Multi‐component crystallisation studies of environmentally benign propellants
Item statusRestricted Access
Embargo end date17/03/2024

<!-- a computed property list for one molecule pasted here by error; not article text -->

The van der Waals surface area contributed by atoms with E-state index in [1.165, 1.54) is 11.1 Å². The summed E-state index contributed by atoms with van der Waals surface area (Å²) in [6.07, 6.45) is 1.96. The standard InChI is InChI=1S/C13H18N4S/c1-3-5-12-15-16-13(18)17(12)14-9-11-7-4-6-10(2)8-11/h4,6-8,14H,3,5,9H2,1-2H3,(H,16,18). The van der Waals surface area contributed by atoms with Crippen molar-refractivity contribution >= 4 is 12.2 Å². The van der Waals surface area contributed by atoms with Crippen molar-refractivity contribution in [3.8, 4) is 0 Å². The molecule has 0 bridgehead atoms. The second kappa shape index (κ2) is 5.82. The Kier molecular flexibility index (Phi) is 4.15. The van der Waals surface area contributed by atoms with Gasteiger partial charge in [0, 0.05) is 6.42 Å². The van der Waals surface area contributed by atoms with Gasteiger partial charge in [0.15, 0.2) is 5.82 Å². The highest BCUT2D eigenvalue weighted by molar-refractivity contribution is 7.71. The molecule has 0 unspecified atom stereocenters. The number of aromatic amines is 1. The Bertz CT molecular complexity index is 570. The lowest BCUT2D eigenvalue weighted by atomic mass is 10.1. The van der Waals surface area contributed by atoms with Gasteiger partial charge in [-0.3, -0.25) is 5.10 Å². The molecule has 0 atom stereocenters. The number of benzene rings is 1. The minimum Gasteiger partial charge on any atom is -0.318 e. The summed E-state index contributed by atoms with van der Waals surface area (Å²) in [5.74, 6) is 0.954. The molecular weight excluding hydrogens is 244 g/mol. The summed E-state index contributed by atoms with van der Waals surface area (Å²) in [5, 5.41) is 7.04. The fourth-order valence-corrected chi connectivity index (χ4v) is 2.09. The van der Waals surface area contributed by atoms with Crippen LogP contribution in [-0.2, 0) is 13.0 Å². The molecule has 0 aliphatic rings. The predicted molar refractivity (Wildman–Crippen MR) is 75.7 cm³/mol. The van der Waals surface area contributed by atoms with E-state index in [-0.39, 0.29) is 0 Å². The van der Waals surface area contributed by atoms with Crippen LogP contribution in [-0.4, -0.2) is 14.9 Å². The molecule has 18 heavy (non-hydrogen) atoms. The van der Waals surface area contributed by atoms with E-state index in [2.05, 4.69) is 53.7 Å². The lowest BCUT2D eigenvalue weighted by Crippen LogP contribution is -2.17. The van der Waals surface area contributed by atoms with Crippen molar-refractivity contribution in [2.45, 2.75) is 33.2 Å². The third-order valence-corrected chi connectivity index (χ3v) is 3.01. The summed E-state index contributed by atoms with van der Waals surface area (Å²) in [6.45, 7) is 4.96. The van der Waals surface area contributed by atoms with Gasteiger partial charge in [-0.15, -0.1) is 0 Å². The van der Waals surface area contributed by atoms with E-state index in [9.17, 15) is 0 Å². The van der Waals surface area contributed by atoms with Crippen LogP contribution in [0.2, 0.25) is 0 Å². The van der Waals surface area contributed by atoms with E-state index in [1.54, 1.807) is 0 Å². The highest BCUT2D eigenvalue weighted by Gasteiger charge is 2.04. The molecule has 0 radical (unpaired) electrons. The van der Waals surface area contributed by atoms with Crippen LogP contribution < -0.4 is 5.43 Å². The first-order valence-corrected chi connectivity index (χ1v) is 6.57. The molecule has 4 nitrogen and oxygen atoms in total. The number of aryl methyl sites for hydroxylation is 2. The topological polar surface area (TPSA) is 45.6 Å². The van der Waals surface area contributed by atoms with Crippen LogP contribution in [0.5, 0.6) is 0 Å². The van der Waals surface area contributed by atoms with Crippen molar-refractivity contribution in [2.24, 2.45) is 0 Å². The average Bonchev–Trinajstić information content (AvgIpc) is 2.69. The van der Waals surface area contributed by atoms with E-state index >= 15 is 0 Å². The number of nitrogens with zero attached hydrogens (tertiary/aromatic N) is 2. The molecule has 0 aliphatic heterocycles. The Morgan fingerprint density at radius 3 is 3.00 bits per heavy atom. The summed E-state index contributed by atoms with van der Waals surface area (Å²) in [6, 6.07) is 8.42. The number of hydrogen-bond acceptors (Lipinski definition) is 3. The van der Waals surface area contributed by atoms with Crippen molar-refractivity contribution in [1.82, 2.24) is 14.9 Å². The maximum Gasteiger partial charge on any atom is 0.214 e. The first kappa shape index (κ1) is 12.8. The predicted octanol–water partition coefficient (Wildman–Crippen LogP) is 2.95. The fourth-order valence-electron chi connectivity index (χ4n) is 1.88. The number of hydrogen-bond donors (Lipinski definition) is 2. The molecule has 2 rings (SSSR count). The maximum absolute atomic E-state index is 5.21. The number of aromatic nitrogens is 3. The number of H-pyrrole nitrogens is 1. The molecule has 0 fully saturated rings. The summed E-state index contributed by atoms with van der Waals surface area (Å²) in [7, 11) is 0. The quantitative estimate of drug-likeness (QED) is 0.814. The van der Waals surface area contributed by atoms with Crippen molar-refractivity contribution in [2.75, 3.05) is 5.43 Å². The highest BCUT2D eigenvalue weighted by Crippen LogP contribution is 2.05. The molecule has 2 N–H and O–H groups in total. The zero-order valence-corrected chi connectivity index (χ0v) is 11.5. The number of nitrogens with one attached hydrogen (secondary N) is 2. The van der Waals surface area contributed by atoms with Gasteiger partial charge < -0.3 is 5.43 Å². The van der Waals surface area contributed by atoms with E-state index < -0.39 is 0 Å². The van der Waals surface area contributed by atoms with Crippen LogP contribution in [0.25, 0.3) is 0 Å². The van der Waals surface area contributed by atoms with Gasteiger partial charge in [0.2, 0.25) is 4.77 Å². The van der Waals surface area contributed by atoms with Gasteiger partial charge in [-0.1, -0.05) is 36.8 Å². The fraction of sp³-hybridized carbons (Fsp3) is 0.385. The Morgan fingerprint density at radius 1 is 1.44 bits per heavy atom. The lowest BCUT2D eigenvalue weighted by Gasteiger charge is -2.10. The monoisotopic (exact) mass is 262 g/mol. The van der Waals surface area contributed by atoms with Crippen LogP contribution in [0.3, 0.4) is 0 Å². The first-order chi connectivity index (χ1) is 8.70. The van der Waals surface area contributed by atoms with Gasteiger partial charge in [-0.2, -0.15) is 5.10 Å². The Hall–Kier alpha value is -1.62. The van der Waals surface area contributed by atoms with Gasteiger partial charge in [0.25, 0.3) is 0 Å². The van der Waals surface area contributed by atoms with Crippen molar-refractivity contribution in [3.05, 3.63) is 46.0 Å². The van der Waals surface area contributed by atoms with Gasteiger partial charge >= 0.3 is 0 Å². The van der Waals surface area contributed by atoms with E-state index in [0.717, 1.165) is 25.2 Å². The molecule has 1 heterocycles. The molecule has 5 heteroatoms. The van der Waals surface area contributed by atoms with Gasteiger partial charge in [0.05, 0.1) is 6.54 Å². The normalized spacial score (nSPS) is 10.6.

This research aims to explore novel, multi-component crystals based on dinitramide salts as potential applications for environmentally benign propellants. Crystal engineering was used in this study to create new oxidisers as a means of enhancing the performance of existing energetic materials by changing the physical and chemical properties of crystalline solids. In the co-crystallisation studies, multi-component crystals based on ADN were successfully synthesised incorporating guanidinium dinitramide (GDN) and guanidinium nitrate (GN) via different crystallisation techniques including evaporation, diffusion and mechanical grinding. The crystal structures of the multi- component crystal were obtained by single-crystal X-ray diffraction and show that the dinitramide is extensively hydrogen bonded. For ammonium dinitramide: guanidinium dinitramide (ADN:GDN), the crystal density lies approximately midway between the two co-formers and has a positive oxygen balance of 5.51%. The co- crystal of ammonium dinitramide: guanidinium nitrate (ADN:GN) has a density that surprisingly lies far from midway between the two co-formers and is closer to that of ADN. The oxygen balance of ADN: GN is 0.00%. The physicochemical and energetic properties, including density, thermal expansion, thermal stability, hygroscopicity, impact sensitivity and calculated energetic performance (e.g., detonation velocities and detonation pressures) of both the multi-component crystals have been investigated. The syntheses of ADN:GDN and of ADN:GN can be scaled-up using grinding techniques and resonant acoustic mixing (RAM). ADN: GDN has a higher melting point (111 °C) higher than that of ADN whereas ADN:GN has lower melting point at 89 °C. The detonation velocity was calculated by using EXPLO-5 program based on densities, chemical composition, and heats of formation. The detonation velocities and pressures of both co-crystals are is higher than that of ADN. Humidity testing of ADN: GN and ADN:GDN was performed using a humidity chamber at 55% RH and 25 °C. Both these materials are less hygroscopic than ADN. Impact sensitivity testing using a BAM Fall Hammer gave an impact sensitivity for ADN: GDN of 17 J compared to ADN (3-4 J). The compatibilities of the multi-component crystals with various polymer binders were studied. From these studies, ADN:GDN was compatible with hydroxyl- terminated polybutadiene (HTPB) and polycaprolactone (PCL). ADN:GN had fair compatibility with HTPB, but was compatible with PCL. Both compounds were incompatible with polyethylene glycol (PEG).